Recently, we’ve updated the platformOS documentation with a complete guide to Liquid Markup, including an introduction, types, tags, filters, whitespace control, and detailed descriptions of platformOS-specific filters and tags — all of them demonstrated with examples.
When building platformOS, an API-driven, model-based application development platform, we needed a way to render layouts and data without the need for access to underlying backend technologies — that meant we had to use a templating language.
We decided to go with Liquid, because:
- Liquid markup is one of the simplest markups out there.
- It has built-in support for performance profiling.
- The logic has been kept simple on purpose — it’s small, yet effective.
- The filters syntax is very elegant.
- It’s easily extensible.
- It’s very popular. You can find Liquid implementations in most languages, with some of the biggest brands using it.
- Liquid syntax highlighting is widespread in editors.
- It’s proven scalability since it’s been invented and open-sourced by Shopify.
A complete guide to Liquid
Many of our Partners noticed that if they want to learn Liquid, they have to jump between the official Liquid documentation and our docs to get the complete overview. We also noticed missing parts and holes in some of the docs, so to help our Partners and all learners of Liquid, we decided to create a compilation of the best parts of all sources to offer a single, comprehensive guide.
Knowledge about Liquid is scattered through many resources. Some of them are better in some parts, some of them have unique parts (for example, mentions of the with and for arguments for the include tag), some have better examples for filters.
Here’s a list of resources we used:
- https://shopify.github.io/liquid: The official Liquid documentation. We reused the descriptions of filters and some tags from here, as they had the best examples. The explanations of types and truthiness were also very helpful.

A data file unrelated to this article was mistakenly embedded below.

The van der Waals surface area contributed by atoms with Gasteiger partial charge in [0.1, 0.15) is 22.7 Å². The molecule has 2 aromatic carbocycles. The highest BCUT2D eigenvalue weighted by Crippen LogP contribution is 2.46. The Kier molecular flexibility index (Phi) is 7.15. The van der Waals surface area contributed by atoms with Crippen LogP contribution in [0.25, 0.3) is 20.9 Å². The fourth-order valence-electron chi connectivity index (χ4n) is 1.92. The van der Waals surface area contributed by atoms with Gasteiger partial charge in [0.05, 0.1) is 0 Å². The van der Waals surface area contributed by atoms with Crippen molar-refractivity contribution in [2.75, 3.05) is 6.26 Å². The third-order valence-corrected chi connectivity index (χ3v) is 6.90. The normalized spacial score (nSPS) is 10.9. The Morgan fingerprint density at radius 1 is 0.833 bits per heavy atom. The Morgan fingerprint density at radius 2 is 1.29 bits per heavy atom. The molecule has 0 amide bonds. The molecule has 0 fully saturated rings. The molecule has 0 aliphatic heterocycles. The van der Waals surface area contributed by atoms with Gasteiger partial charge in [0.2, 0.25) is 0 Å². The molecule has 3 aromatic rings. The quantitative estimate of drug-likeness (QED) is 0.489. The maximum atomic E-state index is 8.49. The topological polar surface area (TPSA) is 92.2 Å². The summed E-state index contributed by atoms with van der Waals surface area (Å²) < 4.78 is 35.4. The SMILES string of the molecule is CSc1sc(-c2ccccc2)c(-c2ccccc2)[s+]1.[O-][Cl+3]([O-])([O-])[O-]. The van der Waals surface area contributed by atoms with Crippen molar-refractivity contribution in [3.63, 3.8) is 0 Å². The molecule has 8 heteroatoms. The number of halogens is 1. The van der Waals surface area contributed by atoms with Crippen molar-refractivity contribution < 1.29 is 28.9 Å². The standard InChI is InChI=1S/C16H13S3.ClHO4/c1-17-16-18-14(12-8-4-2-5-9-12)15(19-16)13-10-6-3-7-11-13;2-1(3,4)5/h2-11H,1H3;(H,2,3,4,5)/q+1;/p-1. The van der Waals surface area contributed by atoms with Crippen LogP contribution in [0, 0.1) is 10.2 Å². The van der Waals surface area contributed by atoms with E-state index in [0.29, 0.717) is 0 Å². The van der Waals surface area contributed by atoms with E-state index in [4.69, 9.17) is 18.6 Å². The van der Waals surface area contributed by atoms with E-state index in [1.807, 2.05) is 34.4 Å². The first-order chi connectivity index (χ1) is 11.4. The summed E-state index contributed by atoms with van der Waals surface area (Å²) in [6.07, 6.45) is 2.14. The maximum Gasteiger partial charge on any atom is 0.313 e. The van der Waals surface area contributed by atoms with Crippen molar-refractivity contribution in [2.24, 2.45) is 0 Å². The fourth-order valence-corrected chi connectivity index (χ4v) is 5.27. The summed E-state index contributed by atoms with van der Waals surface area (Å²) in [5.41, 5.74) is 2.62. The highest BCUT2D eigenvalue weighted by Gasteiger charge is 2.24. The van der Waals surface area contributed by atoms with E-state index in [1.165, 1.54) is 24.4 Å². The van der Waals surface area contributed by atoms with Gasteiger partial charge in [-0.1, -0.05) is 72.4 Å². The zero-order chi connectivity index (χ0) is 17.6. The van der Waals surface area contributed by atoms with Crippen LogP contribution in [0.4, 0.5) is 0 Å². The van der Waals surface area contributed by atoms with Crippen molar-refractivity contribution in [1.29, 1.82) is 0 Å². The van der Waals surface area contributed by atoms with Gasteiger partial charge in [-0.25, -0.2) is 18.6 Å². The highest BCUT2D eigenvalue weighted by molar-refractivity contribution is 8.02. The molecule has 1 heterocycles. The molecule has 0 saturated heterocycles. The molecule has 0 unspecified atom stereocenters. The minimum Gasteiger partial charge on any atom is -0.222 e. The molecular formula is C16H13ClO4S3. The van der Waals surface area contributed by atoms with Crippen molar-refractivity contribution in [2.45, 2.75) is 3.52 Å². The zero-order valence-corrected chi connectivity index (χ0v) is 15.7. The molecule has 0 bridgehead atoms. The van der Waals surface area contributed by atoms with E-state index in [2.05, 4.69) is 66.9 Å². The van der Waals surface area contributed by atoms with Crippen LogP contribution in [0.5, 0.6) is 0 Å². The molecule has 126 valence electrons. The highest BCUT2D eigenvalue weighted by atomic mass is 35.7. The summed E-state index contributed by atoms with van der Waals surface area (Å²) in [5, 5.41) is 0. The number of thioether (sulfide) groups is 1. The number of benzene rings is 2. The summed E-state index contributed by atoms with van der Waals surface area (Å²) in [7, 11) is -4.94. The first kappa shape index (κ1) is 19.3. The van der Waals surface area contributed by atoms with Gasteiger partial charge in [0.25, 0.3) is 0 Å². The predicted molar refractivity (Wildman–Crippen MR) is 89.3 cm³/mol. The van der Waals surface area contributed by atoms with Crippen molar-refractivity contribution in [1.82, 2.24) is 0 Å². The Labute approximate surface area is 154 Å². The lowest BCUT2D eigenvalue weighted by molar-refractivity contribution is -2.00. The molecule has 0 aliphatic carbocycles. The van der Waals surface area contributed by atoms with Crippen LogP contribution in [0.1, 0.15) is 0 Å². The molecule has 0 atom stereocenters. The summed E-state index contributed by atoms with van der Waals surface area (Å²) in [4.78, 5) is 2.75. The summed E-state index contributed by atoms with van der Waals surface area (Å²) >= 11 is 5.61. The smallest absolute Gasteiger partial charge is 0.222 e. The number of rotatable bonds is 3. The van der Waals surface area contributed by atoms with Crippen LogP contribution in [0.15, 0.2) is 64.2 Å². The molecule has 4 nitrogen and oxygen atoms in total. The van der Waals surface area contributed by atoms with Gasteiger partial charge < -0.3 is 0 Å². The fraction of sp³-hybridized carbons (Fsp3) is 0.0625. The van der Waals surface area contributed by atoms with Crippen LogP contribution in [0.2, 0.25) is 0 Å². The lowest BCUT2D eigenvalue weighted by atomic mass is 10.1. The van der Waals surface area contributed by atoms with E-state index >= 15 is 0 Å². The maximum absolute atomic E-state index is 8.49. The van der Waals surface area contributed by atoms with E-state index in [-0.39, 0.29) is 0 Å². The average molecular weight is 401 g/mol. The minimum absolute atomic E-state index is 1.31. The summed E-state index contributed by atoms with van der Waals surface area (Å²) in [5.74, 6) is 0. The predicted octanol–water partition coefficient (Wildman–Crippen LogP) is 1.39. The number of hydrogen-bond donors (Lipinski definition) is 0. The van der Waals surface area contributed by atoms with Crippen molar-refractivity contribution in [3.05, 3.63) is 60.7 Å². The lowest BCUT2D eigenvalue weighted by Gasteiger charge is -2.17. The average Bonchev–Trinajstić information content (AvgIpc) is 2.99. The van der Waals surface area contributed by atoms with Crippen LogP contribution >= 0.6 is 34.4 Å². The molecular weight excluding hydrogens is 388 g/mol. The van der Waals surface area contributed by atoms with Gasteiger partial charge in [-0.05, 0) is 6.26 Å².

- https://help.shopify.com/en/themes/liquid: Liquid reference on the official Shopify website, creators of the Liquid templating language. They also provide custom filters and tags. We found that the explanation of objects (forloop, tablerowloop) was very good here.
- https://www.rubydoc.info/gems/liquid/4.0.1/Liquid: Ruby Liquid gem. We first encountered mentions of with and for parameters for the include tag here. This is the ultimate source of truth but it’s aimed at people comfortable with Ruby source code.
- https://github.com/shopify/liquid/wiki/Liquid-for-Designers: Liquid for Designers is an attempt to create a summary, or cheat sheet, for people that already know Liquid but need quick access to the most important parts from time to time.
How to use our docs
Inspired by the official documentation, we divided our Liquid documentation into multiple parts for easy access, keeping it logical for newcomers. We started with an introduction, then described types, tags grouped into three larger sections (variables, flow control, and loops), filters, objects, and whitespace control.
At the bottom of the menu, we included platformOS-specific tags and filters. You should start learning about these when you’re comfortable with Liquid in general. We added a lot of custom filters and tags that make dealing with Liquid, dates, JSON, data structures, encoding, or URL templates easier. platformOS gives you the power to improve your code by exposing the Liquid profiler and giving you a filter that measures the execution time of any given block with a 1ms granularity.
Because pages can be long with a lot of filters on them, we are planning to implement a table of contents to help orientation and navigation. If you have any suggestions for improvements or would like to extend our docs, please contribute to our documentation on GitHub.
We hope to provide docs that you can use as a newcomer to quickly learn Liquid basics and start developing on platformOS using our custom filters and tags.